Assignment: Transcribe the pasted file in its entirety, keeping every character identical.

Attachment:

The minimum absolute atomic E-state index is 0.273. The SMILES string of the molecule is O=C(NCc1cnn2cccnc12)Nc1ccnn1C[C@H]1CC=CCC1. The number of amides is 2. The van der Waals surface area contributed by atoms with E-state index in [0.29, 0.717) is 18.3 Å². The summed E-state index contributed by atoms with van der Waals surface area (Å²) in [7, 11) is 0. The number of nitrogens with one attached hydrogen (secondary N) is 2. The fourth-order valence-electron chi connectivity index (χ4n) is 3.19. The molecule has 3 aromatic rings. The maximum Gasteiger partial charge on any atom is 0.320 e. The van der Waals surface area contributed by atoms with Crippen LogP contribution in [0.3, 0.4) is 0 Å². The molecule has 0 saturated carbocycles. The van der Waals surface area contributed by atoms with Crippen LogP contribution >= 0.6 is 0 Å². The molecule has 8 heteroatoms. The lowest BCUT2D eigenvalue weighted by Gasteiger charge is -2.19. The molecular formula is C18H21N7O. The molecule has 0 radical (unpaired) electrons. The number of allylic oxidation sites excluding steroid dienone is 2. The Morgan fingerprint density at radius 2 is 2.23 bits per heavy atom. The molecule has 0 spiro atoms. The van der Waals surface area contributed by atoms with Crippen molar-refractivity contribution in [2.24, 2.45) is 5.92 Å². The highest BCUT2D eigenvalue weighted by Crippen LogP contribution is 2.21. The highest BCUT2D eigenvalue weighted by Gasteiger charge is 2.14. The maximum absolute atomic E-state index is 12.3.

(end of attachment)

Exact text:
The minimum absolute atomic E-state index is 0.273. The SMILES string of the molecule is O=C(NCc1cnn2cccnc12)Nc1ccnn1C[C@H]1CC=CCC1. The number of amides is 2. The van der Waals surface area contributed by atoms with E-state index in [0.29, 0.717) is 18.3 Å². The summed E-state index contributed by atoms with van der Waals surface area (Å²) in [7, 11) is 0. The number of nitrogens with one attached hydrogen (secondary N) is 2. The fourth-order valence-electron chi connectivity index (χ4n) is 3.19. The molecule has 3 aromatic rings. The maximum Gasteiger partial charge on any atom is 0.320 e. The van der Waals surface area contributed by atoms with Crippen LogP contribution in [0.3, 0.4) is 0 Å². The molecule has 0 saturated carbocycles. The van der Waals surface area contributed by atoms with Crippen LogP contribution >= 0.6 is 0 Å². The molecule has 8 heteroatoms. The lowest BCUT2D eigenvalue weighted by Gasteiger charge is -2.19. The molecular formula is C18H21N7O. The molecule has 0 radical (unpaired) electrons. The number of allylic oxidation sites excluding steroid dienone is 2. The Morgan fingerprint density at radius 2 is 2.23 bits per heavy atom. The molecule has 0 spiro atoms. The van der Waals surface area contributed by atoms with Crippen molar-refractivity contribution in [2.24, 2.45) is 5.92 Å². The highest BCUT2D eigenvalue weighted by Crippen LogP contribution is 2.21. The highest BCUT2D eigenvalue weighted by Gasteiger charge is 2.14. The maximum absolute atomic E-state index is 12.3.